Dec 31, 2016
Every year at this time I award the Downes Prize to the most-read post of those I've posted some time in the previous 365 days. This year that means any one of 1288 total posts from hundreds of authors around the world. The award is intended to be an objective measure, not based on popularity contests, campaigns, or any other such thing, but reflective of actual interest in the item on the part of OLDaily readers..
Without further ado,
This year's Downes Prize is awarded to:
Michael Caulfield, for New Directions in Open Education published in Hapgood, Oct 10, 2016
In 2016 we stopped talking about the technology for a bit and started talking about the implications of it. It was a good conversation to have. It relates to many of the themes of the year - the commercialization of MOOCs, the rise of fake news, life and living in the cloud, and the the meaning of learning and our place in it. Caulfield's article, a keynote given at Metropolitan State’s TLTS conference in Denver, CO., touches all of these things and more.
In the process, Caulfield delivers an incisive look not only at the future of open learning, but also of the nature and objectives of open learning itself. Open learning is not just the redistribution of a Yale lesson or a Stanford MOOC. But why not? It's based in "the human core of open," he explains. It's based in the students' individual needs for belonging, relevance, and diversity of experience. Replaying an open lecture doesn't contribute to these: in fact, in some ways, it undermines them. Through concepts such as loosely coupled classrooms and choral explanations, Caulfield positions open educational resources not only as enabling access to learning, but also enabling a new pedagogy.
This is a genuine and deep contribution to the field, well-recognized by readers of OLDaily, and hence, recognized with this year's Downes Prize.
The empty brain - Robert Epstein, Aeon, May 18, 2016
Teaching and Learning in a “Post-truth” World - Andrew Campbell, Canadian Education Association (CEA), Nov 03, 2016
6 Reasons Platforms Fail - Marshall W. Van AlstyneGeoffrey G. ParkerSangeet Paul Choudary, Harvard Business Review, Mar 31, 2016
Theories for Learning with Emerging Technologies - Terry Anderson, Emergence, Innovation in Digital Learning: Foundations, Jun 06, 2016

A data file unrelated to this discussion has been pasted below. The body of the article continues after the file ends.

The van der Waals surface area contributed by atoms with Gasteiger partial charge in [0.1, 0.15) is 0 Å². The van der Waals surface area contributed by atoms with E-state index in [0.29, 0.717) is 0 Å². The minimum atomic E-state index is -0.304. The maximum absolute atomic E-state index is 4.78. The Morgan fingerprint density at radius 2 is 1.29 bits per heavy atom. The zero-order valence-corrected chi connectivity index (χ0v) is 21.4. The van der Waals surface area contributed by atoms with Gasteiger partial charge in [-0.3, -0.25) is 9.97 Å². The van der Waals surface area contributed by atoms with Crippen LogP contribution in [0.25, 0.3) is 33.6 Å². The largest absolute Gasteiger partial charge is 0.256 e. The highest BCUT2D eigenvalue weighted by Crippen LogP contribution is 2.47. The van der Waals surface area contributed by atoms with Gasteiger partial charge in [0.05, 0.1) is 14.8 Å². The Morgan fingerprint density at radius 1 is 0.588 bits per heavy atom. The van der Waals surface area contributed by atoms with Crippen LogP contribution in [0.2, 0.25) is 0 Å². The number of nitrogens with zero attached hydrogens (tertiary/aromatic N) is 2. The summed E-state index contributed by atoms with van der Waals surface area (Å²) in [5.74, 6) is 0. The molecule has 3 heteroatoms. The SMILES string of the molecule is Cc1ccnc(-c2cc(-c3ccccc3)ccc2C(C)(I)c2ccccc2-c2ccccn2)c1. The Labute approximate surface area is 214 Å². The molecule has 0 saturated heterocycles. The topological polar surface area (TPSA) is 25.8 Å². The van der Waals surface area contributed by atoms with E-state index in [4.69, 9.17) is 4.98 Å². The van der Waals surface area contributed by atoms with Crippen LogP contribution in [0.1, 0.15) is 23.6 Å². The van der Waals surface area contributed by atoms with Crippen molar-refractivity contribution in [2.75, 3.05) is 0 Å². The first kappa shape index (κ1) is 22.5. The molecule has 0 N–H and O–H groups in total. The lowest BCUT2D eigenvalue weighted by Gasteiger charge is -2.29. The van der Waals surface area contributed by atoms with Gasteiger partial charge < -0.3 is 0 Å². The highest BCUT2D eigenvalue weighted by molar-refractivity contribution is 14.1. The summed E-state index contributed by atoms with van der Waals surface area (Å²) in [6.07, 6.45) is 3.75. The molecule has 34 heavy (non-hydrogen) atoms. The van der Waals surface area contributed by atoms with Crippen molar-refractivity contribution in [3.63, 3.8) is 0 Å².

How Google And Others Are Plotting The Revenge Of The Web App - Jared Newman, Fast Company, Sept 10, 2016
So You Want to Learn Physics... - Susan J. Fowler, Oct 17, 2016
Sci-Hub, LibGen, and Total Information Awareness - Eric Hellman, Go To Hellman, Mar 21, 2016
The jobs of the future – and two skills you need to get them - Simon Torkington, World Economic Forum, Sept 11, 2016
Platform Cooperativism: Challenging the Corporate Sharing Economy - Trebor Scholz, Rosa Luxemberg Siftung, Jan 17, 2016
Amazon Education to Launch New Website for Open Education Resources - Michele Molnar, Ed Week, Feb 15, 2016
How to Learn Effectively in Medical School: Test Yourself, Learn Actively, and Repeat in Intervals - Marc Augustin, PubMed Central | Yale Journal of Biology and Medicine, Jan 20, 2016
A Genuine Science Of Learning - Keith Devlin, Edge, Dec 29, 2016
Meet the Robin Hood of Science - Simon Oxenham, CC BY, Feb 11, 2016
Micro-Barriers Loom Large for First-Generation Students - Eric Johnson, Chronicle of Higher Education, Nov 01, 2016
In 2015, the Downes Prize was awarded to Alaa A. AlDahdouh, António J. Osório and Susana Caires for Understanding knowledge network, learning and connectivism published in theInternational Journal of Instructional Technology and Distance Learning.
In 2014, the Downes Prize was awarded to Matt Bower, Gregor Kennedy, Barney Dalgarno, Mark J. W. Lee, Jacqueline Kenney for Blended Synchronous Learning Handbook
In 2013, the Downes Prize was awarded to Tony Bates for Discussing design models for hybrid/blended learning and the impact on the campus
In 2012, the prize was awarded to Clayton R. Wright, for his series of posts annotating educational technology conferences.
In 2011, the prize was awarded to the Consortium for School Networking for Acceptable Use Policies in Web 2.0 & Mobile Era.
In 2010, the prize was awarded to JISC for Effective Assessment in a Digital Age.